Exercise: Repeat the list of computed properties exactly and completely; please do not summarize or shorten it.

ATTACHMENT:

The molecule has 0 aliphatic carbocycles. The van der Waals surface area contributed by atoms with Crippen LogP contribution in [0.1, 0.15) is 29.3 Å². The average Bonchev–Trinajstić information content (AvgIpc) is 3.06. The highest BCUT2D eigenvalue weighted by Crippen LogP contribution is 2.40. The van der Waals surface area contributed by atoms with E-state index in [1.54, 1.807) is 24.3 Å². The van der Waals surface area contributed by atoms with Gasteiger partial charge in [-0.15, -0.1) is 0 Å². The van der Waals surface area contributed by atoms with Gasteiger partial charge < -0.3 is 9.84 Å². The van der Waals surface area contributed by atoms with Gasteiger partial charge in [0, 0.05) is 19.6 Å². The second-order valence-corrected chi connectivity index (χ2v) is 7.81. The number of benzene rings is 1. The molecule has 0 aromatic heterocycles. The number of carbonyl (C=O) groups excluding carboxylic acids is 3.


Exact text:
The molecule has 0 aliphatic carbocycles. The van der Waals surface area contributed by atoms with Crippen LogP contribution in [0.1, 0.15) is 29.3 Å². The average Bonchev–Trinajstić information content (AvgIpc) is 3.06. The highest BCUT2D eigenvalue weighted by Crippen LogP contribution is 2.40. The van der Waals surface area contributed by atoms with E-state index in [1.54, 1.807) is 24.3 Å². The van der Waals surface area contributed by atoms with Gasteiger partial charge in [-0.15, -0.1) is 0 Å². The van der Waals surface area contributed by atoms with Gasteiger partial charge < -0.3 is 9.84 Å². The van der Waals surface area contributed by atoms with Gasteiger partial charge in [0, 0.05) is 19.6 Å². The second-order valence-corrected chi connectivity index (χ2v) is 7.81. The number of benzene rings is 1. The molecule has 0 aromatic heterocycles. The number of carbonyl (C=O) groups excluding carboxylic acids is 3.